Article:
Hydroxyurea-stalled replication forks become progressively inactivated and require two different RAD51-mediated pathways for restart and repair.
Bottom Line: Here, we report that stalled replication forks are efficiently restarted in a RAD51-dependent process that does not trigger homologous recombination (HR).The XRCC3 protein, which is required for RAD51 foci formation, is also required for replication restart of HU-stalled forks, suggesting that RAD51-mediated strand invasion supports fork restart.In contrast, replication forks collapsed by prolonged replication blocks do not restart, and global replication is rescued by new origin firing.
Affiliation: Gray Institute for Radiation Oncology and Biology, University of Oxford, Oxford OX3 7DQ, UK.Show MeSH
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Mentions: Our data suggested that RAD51 promotes replication fork restart after short replication blocks, when forks are still competent to restart. Next, we wanted to analyze the effect of RAD51 on fork restart after long HU blocks, when RAD51 foci accumulate and HR is activated. We confirmed that control cells, but not RAD51-depleted cells, formed RAD51 foci in response to 24 hr HU block (Figure 7A). We used the DNA fiber technique to determine the effect of RAD51 depletion and lack of RAD51 foci on fork restart after 24 hr HU block. We found that, in contrast to release from short HU treatments, RAD51 depletion does not decrease the number of forks that restart after release from long HU blocks (Figure 7B). RAD51 depletion did not affect new origin firing (Figure 7B). However RAD51-depleted cells repair DNA damage induced by long HU treatment less efficiently than do control cells, as demonstrated by the higher amounts of DSB remaining in RAD51-depleted cells up to 48 hr after release from HU block (Figures 7C and 7D). Similarly, a larger number of RAD51-depleted cells still contained γH2AX signal up to 48 hr after release from HU (Figure S4). These observations suggest that there is no correlation between the ability of cells to form RAD51 foci and the ability to restart replication forks. Rather, RAD51 foci formation coincides with replication fork inactivation, DSB formation, and the requirement for RAD51 for DNA repair. Taken together, these data support the idea that RAD51 protein promotes fork restart without forming foci, whereas RAD51 foci formation is a step in the recombination process that repairs collapsed forks.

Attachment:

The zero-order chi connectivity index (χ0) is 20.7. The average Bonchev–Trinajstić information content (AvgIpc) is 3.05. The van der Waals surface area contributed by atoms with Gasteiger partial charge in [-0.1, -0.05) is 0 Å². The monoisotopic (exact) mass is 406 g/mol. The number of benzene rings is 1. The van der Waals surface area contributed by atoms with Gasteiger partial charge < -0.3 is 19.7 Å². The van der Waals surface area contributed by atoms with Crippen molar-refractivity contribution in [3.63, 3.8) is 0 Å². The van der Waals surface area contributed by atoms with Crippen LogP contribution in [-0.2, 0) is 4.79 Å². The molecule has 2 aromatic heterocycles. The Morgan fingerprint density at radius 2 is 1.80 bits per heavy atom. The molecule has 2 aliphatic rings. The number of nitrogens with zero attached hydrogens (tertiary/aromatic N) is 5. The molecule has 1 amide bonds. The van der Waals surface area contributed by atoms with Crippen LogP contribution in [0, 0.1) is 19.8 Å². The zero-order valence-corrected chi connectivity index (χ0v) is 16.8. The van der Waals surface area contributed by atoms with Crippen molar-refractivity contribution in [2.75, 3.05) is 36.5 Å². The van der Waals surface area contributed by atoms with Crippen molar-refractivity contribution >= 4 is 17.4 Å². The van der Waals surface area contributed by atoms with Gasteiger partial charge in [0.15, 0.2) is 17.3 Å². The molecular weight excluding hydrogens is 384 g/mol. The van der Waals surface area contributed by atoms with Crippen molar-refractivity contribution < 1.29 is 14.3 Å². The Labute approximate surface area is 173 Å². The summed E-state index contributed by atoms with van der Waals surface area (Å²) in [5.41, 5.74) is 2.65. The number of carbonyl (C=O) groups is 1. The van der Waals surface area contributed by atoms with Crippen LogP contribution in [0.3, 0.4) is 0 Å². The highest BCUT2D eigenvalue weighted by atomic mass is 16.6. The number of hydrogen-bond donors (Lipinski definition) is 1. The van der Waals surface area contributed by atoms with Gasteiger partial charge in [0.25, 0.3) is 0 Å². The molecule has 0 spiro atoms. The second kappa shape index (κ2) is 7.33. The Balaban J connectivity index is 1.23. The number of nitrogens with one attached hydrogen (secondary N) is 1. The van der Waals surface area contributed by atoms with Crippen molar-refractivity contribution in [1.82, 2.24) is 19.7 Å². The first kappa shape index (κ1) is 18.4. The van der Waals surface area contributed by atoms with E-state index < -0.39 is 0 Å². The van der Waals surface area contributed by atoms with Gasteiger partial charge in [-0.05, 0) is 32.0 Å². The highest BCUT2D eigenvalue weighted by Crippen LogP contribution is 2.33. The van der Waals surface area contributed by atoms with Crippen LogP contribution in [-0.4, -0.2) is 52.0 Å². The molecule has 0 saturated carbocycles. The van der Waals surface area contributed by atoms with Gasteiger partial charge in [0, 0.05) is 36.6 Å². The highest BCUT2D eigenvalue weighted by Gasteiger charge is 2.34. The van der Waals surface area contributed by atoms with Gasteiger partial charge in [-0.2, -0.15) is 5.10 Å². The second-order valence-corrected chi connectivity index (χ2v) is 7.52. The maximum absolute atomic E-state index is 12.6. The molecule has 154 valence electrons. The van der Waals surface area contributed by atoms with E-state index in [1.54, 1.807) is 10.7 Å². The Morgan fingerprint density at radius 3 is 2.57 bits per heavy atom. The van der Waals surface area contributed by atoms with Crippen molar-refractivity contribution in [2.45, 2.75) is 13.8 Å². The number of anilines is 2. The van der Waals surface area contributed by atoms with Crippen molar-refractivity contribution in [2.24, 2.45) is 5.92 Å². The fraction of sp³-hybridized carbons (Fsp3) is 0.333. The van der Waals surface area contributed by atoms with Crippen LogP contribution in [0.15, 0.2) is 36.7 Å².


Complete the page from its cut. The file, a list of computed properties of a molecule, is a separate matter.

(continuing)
Affiliation: Gray Institute for Radiation Oncology and Biology, University of Oxford, Oxford OX3 7DQ, UK.